The Morris-Jumel Mansion: the history of a house

 
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If you want to learn about the history of New York City simply step into the Morris-Jumel Mansion. It is the oldest house in Manhattan and if a house could talk, the Morris-Jumel Mansion would have generations of stories to tell.

The mansion, now a museum is located in the Uptown Manhattan neighborhood of Washington Heights, has a history of hosting a wide variety of notable inhabitants. Beginning with Roger Morris, a British officer, who in 1765 purchased the then farmland in the Township of Harlem to build a summer house (named Mount Morris) on top of the hill for his wife Mary Philipse. The house had expansive views of Manhattan, from North to South and river to river, East to West. The architecture of the house was very progressive for the time.

This octagon wing was the first of its kind in the colonies.

This octagon wing was the first of its kind in the colonies.

Side note: Put in modern terms, Mary Philipse once “dated” George Washington, then a young Colonel in the military. Some say she turned down his hand in marriage while others say he was too busy with his military duties that he missed his window to really pursue her hand and Roger Morris beat him to it.

When the Revolution heated up, the Morris family stopped spending summers at the house .

The house would later be used by now General George Washington for about a month for military purposes due to the house’s location being ideal for military combat, although Washington would later surrender New York to the British.

After Washington left the house it hosted English generals and deadly Hessian mercenaries. After the war was won by the Americans, a now President George Washington returned to the house for gatherings with members of his cabinet and their families.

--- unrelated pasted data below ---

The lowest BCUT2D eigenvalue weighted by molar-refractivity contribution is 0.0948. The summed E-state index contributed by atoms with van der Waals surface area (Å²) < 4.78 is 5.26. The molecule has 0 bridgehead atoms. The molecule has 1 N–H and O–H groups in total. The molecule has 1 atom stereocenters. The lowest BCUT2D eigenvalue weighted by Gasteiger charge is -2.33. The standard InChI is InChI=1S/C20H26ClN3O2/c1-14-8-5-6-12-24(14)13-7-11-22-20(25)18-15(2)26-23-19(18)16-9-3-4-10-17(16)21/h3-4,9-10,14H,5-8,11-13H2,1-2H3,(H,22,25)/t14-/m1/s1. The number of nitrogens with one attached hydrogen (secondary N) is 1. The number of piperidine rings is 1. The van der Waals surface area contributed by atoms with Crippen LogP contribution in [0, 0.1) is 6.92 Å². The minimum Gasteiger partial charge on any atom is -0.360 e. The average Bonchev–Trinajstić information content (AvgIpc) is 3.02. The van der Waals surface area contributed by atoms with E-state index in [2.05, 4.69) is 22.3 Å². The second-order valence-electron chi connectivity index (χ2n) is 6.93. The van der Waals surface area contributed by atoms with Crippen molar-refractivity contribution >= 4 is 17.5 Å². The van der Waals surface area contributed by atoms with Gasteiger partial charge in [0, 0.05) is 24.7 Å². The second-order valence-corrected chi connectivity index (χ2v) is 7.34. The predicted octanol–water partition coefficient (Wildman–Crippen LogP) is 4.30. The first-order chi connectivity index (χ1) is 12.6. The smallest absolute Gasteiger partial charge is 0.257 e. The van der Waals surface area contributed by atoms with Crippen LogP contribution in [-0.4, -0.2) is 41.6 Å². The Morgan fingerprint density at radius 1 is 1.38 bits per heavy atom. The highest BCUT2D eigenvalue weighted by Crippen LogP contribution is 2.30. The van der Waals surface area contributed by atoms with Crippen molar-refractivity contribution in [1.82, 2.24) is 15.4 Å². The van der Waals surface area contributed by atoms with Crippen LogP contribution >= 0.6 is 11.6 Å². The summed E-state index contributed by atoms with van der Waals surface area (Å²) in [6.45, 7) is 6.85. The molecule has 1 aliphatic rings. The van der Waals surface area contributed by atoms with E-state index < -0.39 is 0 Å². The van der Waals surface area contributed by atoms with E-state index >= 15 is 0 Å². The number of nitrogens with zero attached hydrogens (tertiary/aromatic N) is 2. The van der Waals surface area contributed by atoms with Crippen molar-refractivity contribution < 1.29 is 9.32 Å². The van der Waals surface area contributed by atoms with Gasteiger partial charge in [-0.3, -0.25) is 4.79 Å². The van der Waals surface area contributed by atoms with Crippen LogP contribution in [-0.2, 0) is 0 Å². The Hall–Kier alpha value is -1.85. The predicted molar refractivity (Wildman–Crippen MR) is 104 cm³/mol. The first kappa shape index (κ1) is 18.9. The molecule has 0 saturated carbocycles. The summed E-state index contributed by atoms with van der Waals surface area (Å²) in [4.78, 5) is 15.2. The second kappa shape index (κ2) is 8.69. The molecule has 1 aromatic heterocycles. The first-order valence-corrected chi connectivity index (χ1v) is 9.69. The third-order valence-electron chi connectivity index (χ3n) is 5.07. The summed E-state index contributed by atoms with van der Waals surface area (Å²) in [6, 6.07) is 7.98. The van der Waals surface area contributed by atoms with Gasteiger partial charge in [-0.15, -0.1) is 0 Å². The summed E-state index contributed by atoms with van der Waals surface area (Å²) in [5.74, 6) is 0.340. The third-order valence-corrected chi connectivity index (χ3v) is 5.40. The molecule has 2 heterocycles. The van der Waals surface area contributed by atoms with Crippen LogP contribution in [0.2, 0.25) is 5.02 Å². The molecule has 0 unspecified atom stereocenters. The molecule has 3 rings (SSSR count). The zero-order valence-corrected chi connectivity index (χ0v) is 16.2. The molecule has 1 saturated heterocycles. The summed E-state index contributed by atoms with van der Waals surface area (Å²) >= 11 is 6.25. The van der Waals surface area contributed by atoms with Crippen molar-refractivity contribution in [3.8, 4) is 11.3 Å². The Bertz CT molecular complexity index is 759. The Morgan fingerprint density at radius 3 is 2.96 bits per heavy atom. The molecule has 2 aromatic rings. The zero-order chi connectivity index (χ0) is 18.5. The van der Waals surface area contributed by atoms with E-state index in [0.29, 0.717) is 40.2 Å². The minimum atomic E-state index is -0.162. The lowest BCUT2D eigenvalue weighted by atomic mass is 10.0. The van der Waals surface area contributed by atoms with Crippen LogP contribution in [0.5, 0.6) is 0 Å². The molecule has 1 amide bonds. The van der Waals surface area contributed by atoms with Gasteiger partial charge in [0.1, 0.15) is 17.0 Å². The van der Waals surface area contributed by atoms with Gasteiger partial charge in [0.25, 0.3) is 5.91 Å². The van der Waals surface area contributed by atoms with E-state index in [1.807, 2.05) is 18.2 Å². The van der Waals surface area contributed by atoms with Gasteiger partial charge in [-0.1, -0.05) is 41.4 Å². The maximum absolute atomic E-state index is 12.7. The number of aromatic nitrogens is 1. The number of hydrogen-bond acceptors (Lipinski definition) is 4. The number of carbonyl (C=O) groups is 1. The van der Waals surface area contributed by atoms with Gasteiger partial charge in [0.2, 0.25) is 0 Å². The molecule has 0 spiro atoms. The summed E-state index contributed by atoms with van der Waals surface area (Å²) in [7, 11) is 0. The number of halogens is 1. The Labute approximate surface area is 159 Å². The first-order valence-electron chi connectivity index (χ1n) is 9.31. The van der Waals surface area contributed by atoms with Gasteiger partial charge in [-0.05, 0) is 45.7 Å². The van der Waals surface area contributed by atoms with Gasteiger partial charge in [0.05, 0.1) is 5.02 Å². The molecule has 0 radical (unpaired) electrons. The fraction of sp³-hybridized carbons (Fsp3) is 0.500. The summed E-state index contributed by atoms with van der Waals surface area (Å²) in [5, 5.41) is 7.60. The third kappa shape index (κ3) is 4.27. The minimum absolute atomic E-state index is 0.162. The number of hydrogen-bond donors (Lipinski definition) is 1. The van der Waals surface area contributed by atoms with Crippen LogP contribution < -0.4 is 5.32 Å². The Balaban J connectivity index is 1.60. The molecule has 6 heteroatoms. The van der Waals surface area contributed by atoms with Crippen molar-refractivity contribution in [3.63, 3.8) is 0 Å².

In 1810, the house was purchased by Stephen Jumel, a French wine importer and his wife, actress, Eliza Bowen. They immediately renovated, as it sat abandoned for some 20 years by this point. The Jumel’s led fascinating lives globetrotting, being friends with many European notables like Napoleon Bonaparte. Later Stephen fled the country for being loyal to the King of England while Eliza remained and became known for her shred business practices as she worked hard to hold on to their fortune. There are many stories, some true, some false, that add to Eliza’s folklore of being a shrewd and ruthless businesswoman and social climber but after Stephen’s “accidental death” when he returned to the house, she embarked on a short-lived marriage to Vice President Aaron Burr. That’s a whole other story….

Later in Eliza’s life she would be introduced to Anne Northup, the wife of Solomon Northup, who’s life story is told in “12 Years A Slave.” The house would host Anne and her three children from 1842-1843.

After Eliza’s death the house would be home to photographer and motion picture film inventor and rival of Thomas Edison, Augustine Le Prince (who later mysteriously “disappeared”) and finally General Ferdinand Earle. He and his family lived there until his death when his wife sold the house to the city of New York in 1903. Despite the many occupants, it is Eliza, or rather her ghost, that is said to remain today.

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Take this information with you on your visit and imagine the that you too are a part of history. The mansion is beautifully staged with furniture from times past as well as an art exhibit where Eliza, a collector of art, would have had her collection. Walk around the house and the grounds and image the life its seen.

As you walk around the grounds and the streets surrounding the mansion, check out the brick houses with their Queen Anne-style architecture, the Romanesque revival stone houses and classical revival homes. They represent several eras in the history of New York City.

Self guided tours offered daily and guided tours offered only on specific days and times. Visit the museum website for details on admission, tours and directions.

MORE TO SEE AND DO IN WASHINGTON HEIGHTS:

Washington Heights has some much to offer. Besides it being the stomping ground of Lin Manuel Miranda.

Sylvan Terrace Townhomes. Located just off the 163 subway stop and Sylvan Place leads right up to the Morris-Jumel Mansion. While on 163rd street there is a small set of stairs that take you to the townhouses. If you miss the stairs that lead to walk simply take 162 or 160 East to Jumel Terrace to get to the mansion. Once there you can’t miss the townhomes.

Periodically one will come up for sale. The most recent sold for just over 1 million dollars, which in NYC prices is relatively cheap for a slice of history.

Highbridge Park. a large park with paved trails stretching from 160th street to Dykman street. On 180th St. The High Bridge, a pedestrian bridge that takes you to The Bronx and the Highbridge Water Tower.

La Barca Restaurant. Open 24 hours, La Barca is the place to go for authentic Dominican food in the city. The place is tiny and ordinary looking but the service is friendly and the food is delicious. What more could you ask for?

 
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